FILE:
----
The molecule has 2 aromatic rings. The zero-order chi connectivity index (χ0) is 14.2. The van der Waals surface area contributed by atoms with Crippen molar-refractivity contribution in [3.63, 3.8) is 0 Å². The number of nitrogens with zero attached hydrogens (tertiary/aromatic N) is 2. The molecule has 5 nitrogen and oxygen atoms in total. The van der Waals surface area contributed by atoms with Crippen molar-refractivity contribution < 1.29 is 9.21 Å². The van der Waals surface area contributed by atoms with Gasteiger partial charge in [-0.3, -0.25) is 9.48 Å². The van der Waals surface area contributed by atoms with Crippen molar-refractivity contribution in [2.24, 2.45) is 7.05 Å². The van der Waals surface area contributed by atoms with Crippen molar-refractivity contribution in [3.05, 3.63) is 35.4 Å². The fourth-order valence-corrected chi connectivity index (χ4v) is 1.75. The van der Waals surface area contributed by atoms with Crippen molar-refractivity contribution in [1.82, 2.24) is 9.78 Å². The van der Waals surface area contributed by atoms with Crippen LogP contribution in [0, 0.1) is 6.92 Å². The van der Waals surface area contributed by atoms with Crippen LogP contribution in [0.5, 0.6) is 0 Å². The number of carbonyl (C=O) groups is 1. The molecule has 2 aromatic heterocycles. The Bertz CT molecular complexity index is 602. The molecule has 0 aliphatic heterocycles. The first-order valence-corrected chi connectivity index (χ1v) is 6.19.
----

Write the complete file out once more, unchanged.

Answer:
The molecule has 2 aromatic rings. The zero-order chi connectivity index (χ0) is 14.2. The van der Waals surface area contributed by atoms with Crippen molar-refractivity contribution in [3.63, 3.8) is 0 Å². The number of nitrogens with zero attached hydrogens (tertiary/aromatic N) is 2. The molecule has 5 nitrogen and oxygen atoms in total. The van der Waals surface area contributed by atoms with Crippen molar-refractivity contribution < 1.29 is 9.21 Å². The van der Waals surface area contributed by atoms with Gasteiger partial charge in [-0.3, -0.25) is 9.48 Å². The van der Waals surface area contributed by atoms with Crippen molar-refractivity contribution in [2.24, 2.45) is 7.05 Å². The van der Waals surface area contributed by atoms with Crippen molar-refractivity contribution in [3.05, 3.63) is 35.4 Å². The fourth-order valence-corrected chi connectivity index (χ4v) is 1.75. The van der Waals surface area contributed by atoms with Crippen molar-refractivity contribution in [1.82, 2.24) is 9.78 Å². The van der Waals surface area contributed by atoms with Crippen LogP contribution in [0, 0.1) is 6.92 Å². The van der Waals surface area contributed by atoms with Crippen LogP contribution in [0.5, 0.6) is 0 Å². The number of carbonyl (C=O) groups is 1. The molecule has 2 aromatic heterocycles. The Bertz CT molecular complexity index is 602. The molecule has 0 aliphatic heterocycles. The first-order valence-corrected chi connectivity index (χ1v) is 6.19.